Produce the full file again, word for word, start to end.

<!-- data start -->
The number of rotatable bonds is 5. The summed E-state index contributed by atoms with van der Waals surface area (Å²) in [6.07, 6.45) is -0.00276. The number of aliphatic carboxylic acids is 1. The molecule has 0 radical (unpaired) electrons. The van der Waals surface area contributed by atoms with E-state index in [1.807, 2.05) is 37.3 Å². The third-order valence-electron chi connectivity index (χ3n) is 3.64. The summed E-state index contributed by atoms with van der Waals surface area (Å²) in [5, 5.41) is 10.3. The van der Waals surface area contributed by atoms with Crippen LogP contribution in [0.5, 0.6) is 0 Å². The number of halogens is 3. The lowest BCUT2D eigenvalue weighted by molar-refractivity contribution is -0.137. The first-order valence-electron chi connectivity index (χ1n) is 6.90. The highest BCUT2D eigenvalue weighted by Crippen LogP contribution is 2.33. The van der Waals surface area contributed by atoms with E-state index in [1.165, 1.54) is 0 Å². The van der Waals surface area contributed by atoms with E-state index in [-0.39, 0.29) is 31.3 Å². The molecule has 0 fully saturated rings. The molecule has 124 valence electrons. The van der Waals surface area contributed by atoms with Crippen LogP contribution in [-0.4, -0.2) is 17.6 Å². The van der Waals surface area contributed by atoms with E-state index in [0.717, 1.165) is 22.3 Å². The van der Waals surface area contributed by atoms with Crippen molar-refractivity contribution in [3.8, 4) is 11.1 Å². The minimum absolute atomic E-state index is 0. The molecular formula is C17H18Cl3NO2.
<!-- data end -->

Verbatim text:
The number of rotatable bonds is 5. The summed E-state index contributed by atoms with van der Waals surface area (Å²) in [6.07, 6.45) is -0.00276. The number of aliphatic carboxylic acids is 1. The molecule has 0 radical (unpaired) electrons. The van der Waals surface area contributed by atoms with E-state index in [1.807, 2.05) is 37.3 Å². The third-order valence-electron chi connectivity index (χ3n) is 3.64. The summed E-state index contributed by atoms with van der Waals surface area (Å²) in [5, 5.41) is 10.3. The van der Waals surface area contributed by atoms with Crippen LogP contribution in [0.5, 0.6) is 0 Å². The number of halogens is 3. The lowest BCUT2D eigenvalue weighted by molar-refractivity contribution is -0.137. The first-order valence-electron chi connectivity index (χ1n) is 6.90. The highest BCUT2D eigenvalue weighted by Crippen LogP contribution is 2.33. The van der Waals surface area contributed by atoms with E-state index in [1.165, 1.54) is 0 Å². The van der Waals surface area contributed by atoms with E-state index in [-0.39, 0.29) is 31.3 Å². The molecule has 0 fully saturated rings. The molecule has 124 valence electrons. The van der Waals surface area contributed by atoms with Crippen LogP contribution in [-0.4, -0.2) is 17.6 Å². The van der Waals surface area contributed by atoms with E-state index in [0.717, 1.165) is 22.3 Å². The van der Waals surface area contributed by atoms with Crippen molar-refractivity contribution in [3.8, 4) is 11.1 Å². The minimum absolute atomic E-state index is 0. The molecular formula is C17H18Cl3NO2.